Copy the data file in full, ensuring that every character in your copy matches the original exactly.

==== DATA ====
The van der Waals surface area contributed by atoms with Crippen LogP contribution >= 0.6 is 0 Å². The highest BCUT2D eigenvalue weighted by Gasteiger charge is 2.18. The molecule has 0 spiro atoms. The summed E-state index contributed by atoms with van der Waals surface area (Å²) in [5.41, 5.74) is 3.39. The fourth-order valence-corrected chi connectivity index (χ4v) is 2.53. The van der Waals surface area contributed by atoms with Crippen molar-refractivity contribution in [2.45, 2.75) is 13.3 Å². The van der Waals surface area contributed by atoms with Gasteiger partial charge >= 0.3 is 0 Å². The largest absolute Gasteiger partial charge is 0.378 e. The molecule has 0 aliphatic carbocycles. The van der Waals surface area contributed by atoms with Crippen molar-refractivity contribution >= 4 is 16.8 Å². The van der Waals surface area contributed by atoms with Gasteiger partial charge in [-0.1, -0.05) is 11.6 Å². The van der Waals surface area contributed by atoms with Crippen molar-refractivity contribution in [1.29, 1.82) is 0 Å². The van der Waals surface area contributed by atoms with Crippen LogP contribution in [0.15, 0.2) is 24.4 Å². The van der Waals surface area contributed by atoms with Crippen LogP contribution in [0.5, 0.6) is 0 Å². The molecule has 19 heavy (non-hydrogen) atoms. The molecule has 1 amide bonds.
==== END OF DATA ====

The van der Waals surface area contributed by atoms with Crippen LogP contribution >= 0.6 is 0 Å². The highest BCUT2D eigenvalue weighted by Gasteiger charge is 2.18. The molecule has 0 spiro atoms. The summed E-state index contributed by atoms with van der Waals surface area (Å²) in [5.41, 5.74) is 3.39. The fourth-order valence-corrected chi connectivity index (χ4v) is 2.53. The van der Waals surface area contributed by atoms with Crippen molar-refractivity contribution in [2.45, 2.75) is 13.3 Å². The van der Waals surface area contributed by atoms with Gasteiger partial charge >= 0.3 is 0 Å². The largest absolute Gasteiger partial charge is 0.378 e. The molecule has 0 aliphatic carbocycles. The van der Waals surface area contributed by atoms with Crippen molar-refractivity contribution >= 4 is 16.8 Å². The van der Waals surface area contributed by atoms with Gasteiger partial charge in [-0.1, -0.05) is 11.6 Å². The van der Waals surface area contributed by atoms with Crippen molar-refractivity contribution in [1.29, 1.82) is 0 Å². The van der Waals surface area contributed by atoms with Crippen LogP contribution in [0.15, 0.2) is 24.4 Å². The van der Waals surface area contributed by atoms with Crippen LogP contribution in [0.5, 0.6) is 0 Å². The molecule has 19 heavy (non-hydrogen) atoms. The molecule has 1 amide bonds.